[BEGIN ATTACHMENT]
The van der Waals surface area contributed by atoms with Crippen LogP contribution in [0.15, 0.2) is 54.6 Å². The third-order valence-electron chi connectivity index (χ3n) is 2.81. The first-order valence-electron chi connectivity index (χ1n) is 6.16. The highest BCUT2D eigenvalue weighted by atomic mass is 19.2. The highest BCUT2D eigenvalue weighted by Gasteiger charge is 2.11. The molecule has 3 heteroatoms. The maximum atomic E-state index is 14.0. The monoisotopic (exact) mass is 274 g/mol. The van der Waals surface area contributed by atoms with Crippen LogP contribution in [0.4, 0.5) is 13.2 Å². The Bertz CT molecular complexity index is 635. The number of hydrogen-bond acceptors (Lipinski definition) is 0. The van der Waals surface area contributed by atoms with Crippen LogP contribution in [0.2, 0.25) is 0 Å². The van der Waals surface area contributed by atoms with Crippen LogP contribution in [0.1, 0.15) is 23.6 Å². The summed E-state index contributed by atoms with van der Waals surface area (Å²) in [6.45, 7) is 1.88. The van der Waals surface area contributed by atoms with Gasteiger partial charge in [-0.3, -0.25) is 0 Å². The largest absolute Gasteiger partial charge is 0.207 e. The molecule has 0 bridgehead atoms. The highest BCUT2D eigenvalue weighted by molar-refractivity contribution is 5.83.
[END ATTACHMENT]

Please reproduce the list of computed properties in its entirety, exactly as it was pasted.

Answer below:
The van der Waals surface area contributed by atoms with Crippen LogP contribution in [0.15, 0.2) is 54.6 Å². The third-order valence-electron chi connectivity index (χ3n) is 2.81. The first-order valence-electron chi connectivity index (χ1n) is 6.16. The highest BCUT2D eigenvalue weighted by atomic mass is 19.2. The highest BCUT2D eigenvalue weighted by Gasteiger charge is 2.11. The molecule has 3 heteroatoms. The maximum atomic E-state index is 14.0. The monoisotopic (exact) mass is 274 g/mol. The van der Waals surface area contributed by atoms with Crippen LogP contribution in [0.4, 0.5) is 13.2 Å². The Bertz CT molecular complexity index is 635. The number of hydrogen-bond acceptors (Lipinski definition) is 0. The van der Waals surface area contributed by atoms with Crippen LogP contribution in [0.2, 0.25) is 0 Å². The van der Waals surface area contributed by atoms with Crippen LogP contribution in [0.1, 0.15) is 23.6 Å². The summed E-state index contributed by atoms with van der Waals surface area (Å²) in [6.45, 7) is 1.88. The van der Waals surface area contributed by atoms with Gasteiger partial charge in [-0.3, -0.25) is 0 Å². The largest absolute Gasteiger partial charge is 0.207 e. The molecule has 0 bridgehead atoms. The highest BCUT2D eigenvalue weighted by molar-refractivity contribution is 5.83.